The internet is full of restaurant-related funny memes because humor sells. If you incorporate fun menu descriptions, it could trend on social media and generate free organic publicity.

A funny menu description can draw customers to your restaurant for months. Nevertheless, not all restaurants can benefit from this technique. It must blend with branding and overall tone of voice.


Take a look at this example:

Correctly Written Poorly written
I am not hungry burger                  $10.0

Classic beef with 1 patty crispy bun. No fries for you this time.

The poor man’s burger                 $10.0

Classic beef burger with 1 patty crispy bun. No fries for you this time


The problem in this example might not be immediately obvious. From a joke standpoint, the example on the right is funnier at least to me personally. However, it’s important to remember that no matter how good someone’s sense of humor is, they probably don’t want to be called a “poor man” by a restaurante menu.

You can do your entire menu with hilarious themes; just stay away from politics and religion since these topics are very sensitive. You may rub many customers the wrong way.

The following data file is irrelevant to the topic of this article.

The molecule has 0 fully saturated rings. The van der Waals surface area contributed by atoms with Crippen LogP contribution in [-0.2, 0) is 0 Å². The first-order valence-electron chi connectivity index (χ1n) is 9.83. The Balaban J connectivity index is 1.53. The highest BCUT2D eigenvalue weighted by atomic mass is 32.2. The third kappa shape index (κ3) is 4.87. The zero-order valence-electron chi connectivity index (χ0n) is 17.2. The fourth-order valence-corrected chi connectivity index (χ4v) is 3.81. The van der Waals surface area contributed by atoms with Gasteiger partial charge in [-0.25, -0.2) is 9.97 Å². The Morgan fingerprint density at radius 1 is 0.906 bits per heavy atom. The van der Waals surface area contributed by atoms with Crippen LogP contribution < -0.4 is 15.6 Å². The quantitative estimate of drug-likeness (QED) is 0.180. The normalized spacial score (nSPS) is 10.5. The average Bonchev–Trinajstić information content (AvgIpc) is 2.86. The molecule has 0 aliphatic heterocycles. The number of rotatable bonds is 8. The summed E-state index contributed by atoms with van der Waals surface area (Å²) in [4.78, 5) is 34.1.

Ensure your Photos are of good quality

Some high-end restaurants avoid using pictures on their menus, especially in brick-and-mortar locations, arguing that it makes the menu list longer and carries the image of cheap fast food.

Others also reason that including pictures on the menu creates a perception in the minds of dinners that the dish may not meet, thus leading to disappointment.

Nevertheless, you can use pictures to compliment your menu description, especially your online menu. Visuals can sell your food without saying much. Ensure you do not overuse them on the menu.

The Bottom Line

Menus are valuable in helping your customers know what you are selling and can also entice them to order for more. However, menu descriptions should be well-written to catch your customers’ attention. It is one of your marketing avenues; therefore, take time and invest in this art.